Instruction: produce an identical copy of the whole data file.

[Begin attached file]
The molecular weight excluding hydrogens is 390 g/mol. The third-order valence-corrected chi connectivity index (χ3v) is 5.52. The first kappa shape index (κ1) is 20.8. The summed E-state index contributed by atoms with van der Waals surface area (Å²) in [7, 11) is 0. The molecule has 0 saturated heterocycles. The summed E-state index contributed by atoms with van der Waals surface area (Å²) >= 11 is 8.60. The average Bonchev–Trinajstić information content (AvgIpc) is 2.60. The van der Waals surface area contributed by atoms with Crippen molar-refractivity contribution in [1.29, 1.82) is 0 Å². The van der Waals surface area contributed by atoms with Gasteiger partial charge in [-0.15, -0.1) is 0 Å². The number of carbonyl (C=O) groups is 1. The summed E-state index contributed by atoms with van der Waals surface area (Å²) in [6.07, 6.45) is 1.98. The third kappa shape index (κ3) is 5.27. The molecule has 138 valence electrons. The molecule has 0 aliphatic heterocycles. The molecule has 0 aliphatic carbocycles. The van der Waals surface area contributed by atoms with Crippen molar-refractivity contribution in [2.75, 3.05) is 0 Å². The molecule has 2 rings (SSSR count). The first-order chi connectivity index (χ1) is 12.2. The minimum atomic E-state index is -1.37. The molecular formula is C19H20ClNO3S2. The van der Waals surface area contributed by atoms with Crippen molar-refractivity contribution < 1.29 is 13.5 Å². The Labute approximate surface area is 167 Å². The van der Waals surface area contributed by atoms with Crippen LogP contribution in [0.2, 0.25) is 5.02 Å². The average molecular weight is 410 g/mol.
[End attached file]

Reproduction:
The molecular weight excluding hydrogens is 390 g/mol. The third-order valence-corrected chi connectivity index (χ3v) is 5.52. The first kappa shape index (κ1) is 20.8. The summed E-state index contributed by atoms with van der Waals surface area (Å²) in [7, 11) is 0. The molecule has 0 saturated heterocycles. The summed E-state index contributed by atoms with van der Waals surface area (Å²) >= 11 is 8.60. The average Bonchev–Trinajstić information content (AvgIpc) is 2.60. The van der Waals surface area contributed by atoms with Crippen molar-refractivity contribution in [1.29, 1.82) is 0 Å². The van der Waals surface area contributed by atoms with Gasteiger partial charge in [-0.15, -0.1) is 0 Å². The number of carbonyl (C=O) groups is 1. The summed E-state index contributed by atoms with van der Waals surface area (Å²) in [6.07, 6.45) is 1.98. The third kappa shape index (κ3) is 5.27. The molecule has 138 valence electrons. The molecule has 0 aliphatic heterocycles. The molecule has 0 aliphatic carbocycles. The van der Waals surface area contributed by atoms with Crippen molar-refractivity contribution in [2.75, 3.05) is 0 Å². The molecule has 2 rings (SSSR count). The first-order chi connectivity index (χ1) is 12.2. The minimum atomic E-state index is -1.37. The molecular formula is C19H20ClNO3S2. The van der Waals surface area contributed by atoms with Crippen molar-refractivity contribution < 1.29 is 13.5 Å². The Labute approximate surface area is 167 Å². The van der Waals surface area contributed by atoms with Crippen LogP contribution in [0.2, 0.25) is 5.02 Å². The average molecular weight is 410 g/mol.